TABLE 2______________________________________EFFECTS OF WAVE SOLDERING ATMOSPHEREOXYGEN CONCENTRATION ON BRIDGING RATE ANDDROSS PRODUCTIONThe soldering atmosphere was comprised of dry nitrogencontaining the oxygen concentrations presented below. BRIDGES PER DROSS PRODUCTIONppm O2 BOARD IN LBS/HR______________________________________200,000 1 0.41100,000 2 no data50,000 0 0.3020,000 0 0.1910,000 1 0.13 5,000 7 0.09 2,000 6 0.06______________________________________
The bridges per board ranged between 0 and 2 for oxygen levels above one percent (10,000 ppm). These data are considered to be equivalent. However, at lower oxygen concentrations, the bridges per board increased sharply to 6 to 7 per board. The dross formation rate decreased steadily from 0.41 lbs/hr at 200,000 ppm (20% by volume) oxygen concentration to 0.06 lbs/hr at 2,000 ppm. The preferred oxygen concentration is, therefore, between about 10,000 ppm and 20,000 ppm for this particular soldering application; this oxygen concentration provides about a 50% reduction in dross formation rate without increased bridging.
The optimum oxygen concentration for wave soldering will vary for different board designs and flux types. Minor experimentation can be done to determine the optimum levels. It is expected, in view of the present discovery that for most boards and fluxes, the optimum oxygen concentration will be between about 1,000 ppm and about 100,000 ppm. When no flux is used, the optimum oxygen concentrations may be substantially lower.
The oxidizing capability of the joining/coating process atmosphere can be controlled to the desired set point by numerous techniques which would be apparent to one skilled in the art. One of the more common techniques is to control the composition of a gas which passes through the processing area, providing the desired atmosphere surrounding the joining/coating operation.
As previously discussed, the most preferred inert gas for use in combination with oxygen at the specified concentrations is nitrogen due to its cost and non toxicity. Cryogenic nitrogen, supplied via vaporization of liquid nitrogen, typically has an oxygen concentration of less than 10 ppm oxygen. Other forms of nitrogen which are commercially available include pressure swing absorption generated nitrogen and membrane generated nitrogen. The oxygen contents of these forms of nitrogen range from about 1,000 to about 50,000 ppm oxygen. These latter two sources of nitrogen can be much less expensive than cryogenic nitrogen. If the available nitrogen source does not provide the desired oxygen concentration, it can be adjusted in a manner which will provide the desired oxygen concentration by adding either nitrogen, oxygen, or air to the available nitrogen source.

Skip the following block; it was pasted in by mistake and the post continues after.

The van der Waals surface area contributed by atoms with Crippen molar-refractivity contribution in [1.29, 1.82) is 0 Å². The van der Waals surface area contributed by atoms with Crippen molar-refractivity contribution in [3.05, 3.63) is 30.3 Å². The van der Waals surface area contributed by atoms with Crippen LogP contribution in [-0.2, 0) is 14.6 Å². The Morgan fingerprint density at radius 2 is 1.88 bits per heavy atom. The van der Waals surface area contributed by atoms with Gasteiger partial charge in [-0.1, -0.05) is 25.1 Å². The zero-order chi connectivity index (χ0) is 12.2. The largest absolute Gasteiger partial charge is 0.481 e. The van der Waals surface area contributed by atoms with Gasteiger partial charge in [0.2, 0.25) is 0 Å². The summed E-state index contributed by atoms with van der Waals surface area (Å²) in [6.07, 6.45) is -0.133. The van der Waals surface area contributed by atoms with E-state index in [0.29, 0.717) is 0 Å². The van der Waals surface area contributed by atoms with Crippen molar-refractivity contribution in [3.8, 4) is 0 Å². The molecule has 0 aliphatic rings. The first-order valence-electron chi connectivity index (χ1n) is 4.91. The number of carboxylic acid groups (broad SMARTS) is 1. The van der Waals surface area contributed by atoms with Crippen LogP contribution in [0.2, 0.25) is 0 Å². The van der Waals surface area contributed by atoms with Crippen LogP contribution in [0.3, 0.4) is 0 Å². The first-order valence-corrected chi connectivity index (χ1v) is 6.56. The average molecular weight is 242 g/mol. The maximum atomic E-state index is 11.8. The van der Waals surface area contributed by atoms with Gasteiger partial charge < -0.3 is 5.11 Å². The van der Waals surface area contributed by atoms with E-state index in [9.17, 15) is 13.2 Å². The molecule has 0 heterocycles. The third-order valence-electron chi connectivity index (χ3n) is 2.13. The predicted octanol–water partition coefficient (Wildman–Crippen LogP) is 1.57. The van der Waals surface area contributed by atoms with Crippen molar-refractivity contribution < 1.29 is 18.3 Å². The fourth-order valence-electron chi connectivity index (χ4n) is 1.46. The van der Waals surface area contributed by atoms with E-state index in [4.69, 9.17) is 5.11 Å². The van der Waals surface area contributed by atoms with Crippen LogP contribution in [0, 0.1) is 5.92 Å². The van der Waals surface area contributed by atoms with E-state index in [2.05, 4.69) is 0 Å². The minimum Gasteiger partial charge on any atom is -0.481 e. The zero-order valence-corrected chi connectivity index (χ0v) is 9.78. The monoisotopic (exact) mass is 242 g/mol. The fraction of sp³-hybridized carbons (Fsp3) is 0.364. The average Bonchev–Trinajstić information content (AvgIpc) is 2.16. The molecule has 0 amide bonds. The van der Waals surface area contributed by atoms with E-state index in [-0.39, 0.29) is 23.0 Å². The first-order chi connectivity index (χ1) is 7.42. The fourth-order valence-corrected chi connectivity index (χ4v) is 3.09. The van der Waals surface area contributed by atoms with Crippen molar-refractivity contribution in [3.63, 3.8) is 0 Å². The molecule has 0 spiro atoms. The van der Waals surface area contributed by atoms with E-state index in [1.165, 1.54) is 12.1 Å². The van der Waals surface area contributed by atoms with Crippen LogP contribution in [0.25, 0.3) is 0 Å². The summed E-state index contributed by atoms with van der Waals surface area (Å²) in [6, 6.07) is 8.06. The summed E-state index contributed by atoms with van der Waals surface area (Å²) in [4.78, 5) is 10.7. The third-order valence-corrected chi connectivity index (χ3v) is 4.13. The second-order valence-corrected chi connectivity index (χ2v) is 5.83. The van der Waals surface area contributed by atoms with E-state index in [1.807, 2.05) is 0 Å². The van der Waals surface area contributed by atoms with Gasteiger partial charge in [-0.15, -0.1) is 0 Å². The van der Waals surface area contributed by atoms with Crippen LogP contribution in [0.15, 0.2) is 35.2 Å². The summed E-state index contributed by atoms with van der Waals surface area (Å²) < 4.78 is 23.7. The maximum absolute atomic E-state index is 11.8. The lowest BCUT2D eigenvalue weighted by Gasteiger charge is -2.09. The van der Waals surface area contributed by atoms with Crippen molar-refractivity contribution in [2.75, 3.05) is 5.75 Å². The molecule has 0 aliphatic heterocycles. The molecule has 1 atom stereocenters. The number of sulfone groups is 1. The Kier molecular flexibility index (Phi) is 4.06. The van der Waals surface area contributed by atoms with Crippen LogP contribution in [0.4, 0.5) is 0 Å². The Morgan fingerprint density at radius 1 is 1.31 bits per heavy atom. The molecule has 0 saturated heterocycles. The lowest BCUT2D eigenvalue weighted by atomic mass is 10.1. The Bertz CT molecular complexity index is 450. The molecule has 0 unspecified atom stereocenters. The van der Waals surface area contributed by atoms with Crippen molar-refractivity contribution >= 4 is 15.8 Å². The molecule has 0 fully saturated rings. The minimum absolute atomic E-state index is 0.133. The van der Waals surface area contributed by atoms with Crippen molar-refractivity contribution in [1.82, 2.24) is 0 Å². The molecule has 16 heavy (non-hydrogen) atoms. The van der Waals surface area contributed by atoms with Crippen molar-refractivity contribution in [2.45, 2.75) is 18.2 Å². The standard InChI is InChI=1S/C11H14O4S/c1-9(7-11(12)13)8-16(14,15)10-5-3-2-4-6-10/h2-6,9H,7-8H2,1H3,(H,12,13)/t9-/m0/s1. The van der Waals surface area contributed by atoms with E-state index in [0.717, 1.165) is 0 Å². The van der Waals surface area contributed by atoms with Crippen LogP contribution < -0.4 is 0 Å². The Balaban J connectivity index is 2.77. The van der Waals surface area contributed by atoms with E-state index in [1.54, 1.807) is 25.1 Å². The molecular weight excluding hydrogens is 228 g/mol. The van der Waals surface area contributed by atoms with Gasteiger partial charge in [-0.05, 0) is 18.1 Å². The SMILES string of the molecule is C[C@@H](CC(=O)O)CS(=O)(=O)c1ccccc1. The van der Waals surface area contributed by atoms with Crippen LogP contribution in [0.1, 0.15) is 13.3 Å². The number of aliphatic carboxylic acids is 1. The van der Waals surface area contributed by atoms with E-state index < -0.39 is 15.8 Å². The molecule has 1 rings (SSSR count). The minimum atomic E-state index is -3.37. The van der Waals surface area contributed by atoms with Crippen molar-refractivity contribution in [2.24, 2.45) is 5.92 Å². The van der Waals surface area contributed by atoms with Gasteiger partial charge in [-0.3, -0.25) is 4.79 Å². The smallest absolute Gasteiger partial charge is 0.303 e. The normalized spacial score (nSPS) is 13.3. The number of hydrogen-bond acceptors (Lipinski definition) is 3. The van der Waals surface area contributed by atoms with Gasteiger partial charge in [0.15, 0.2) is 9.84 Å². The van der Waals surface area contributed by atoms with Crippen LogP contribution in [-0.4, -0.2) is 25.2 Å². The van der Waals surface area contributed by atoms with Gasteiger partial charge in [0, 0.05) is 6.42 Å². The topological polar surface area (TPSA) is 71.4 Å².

Examples of additional metal application processes which would benefit from use of a processing atmosphere of controlled oxidation capability include hot air leveling, which is used to coat circuit boards with solder, zinc galvanizing, and tin coating of steel.
The above disclosure illustrates typical embodiments which demonstrate the method of the present invention. The best mode of the invention as presently contemplated is disclosed. However, one skilled in the art will recognize the broad range of applicability of the generic concept of the invention. It is intended that variations on the disclosed embodiment which fall within the spirit and scope of the invention be included as part of the invention, as expressed in the appended claims.
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|U.S. Classification||228/219, 228/223, 427/432, 228/42|
|International Classification||B23K35/38, B23K1/20, H05K3/34|
|Cooperative Classification||B23K1/20, B23K35/38, H05K3/3468, H05K3/3473|
|European Classification||B23K1/20, B23K35/38|
|Dec 3, 1992||AS||Assignment|
Owner name: PRAXAIR TECHNOLOGY, INC., CONNECTICUT
Free format text: CHANGE OF NAME;ASSIGNOR:UNION CARBIDE INDUSTRIAL GASES TECHNOLOGY CORPORATION;REEL/FRAME:006337/0037
Effective date: 19920611
|May 30, 1995||FPAY||Fee payment|
Year of fee payment: 4
|Jun 9, 1999||FPAY||Fee payment|
Year of fee payment: 8
|Jun 26, 2003||REMI||Maintenance fee reminder mailed|
|Dec 10, 2003||LAPS||Lapse for failure to pay maintenance fees|
|Feb 3, 2004||FP||Expired due to failure to pay maintenance fee|
Effective date: 20031210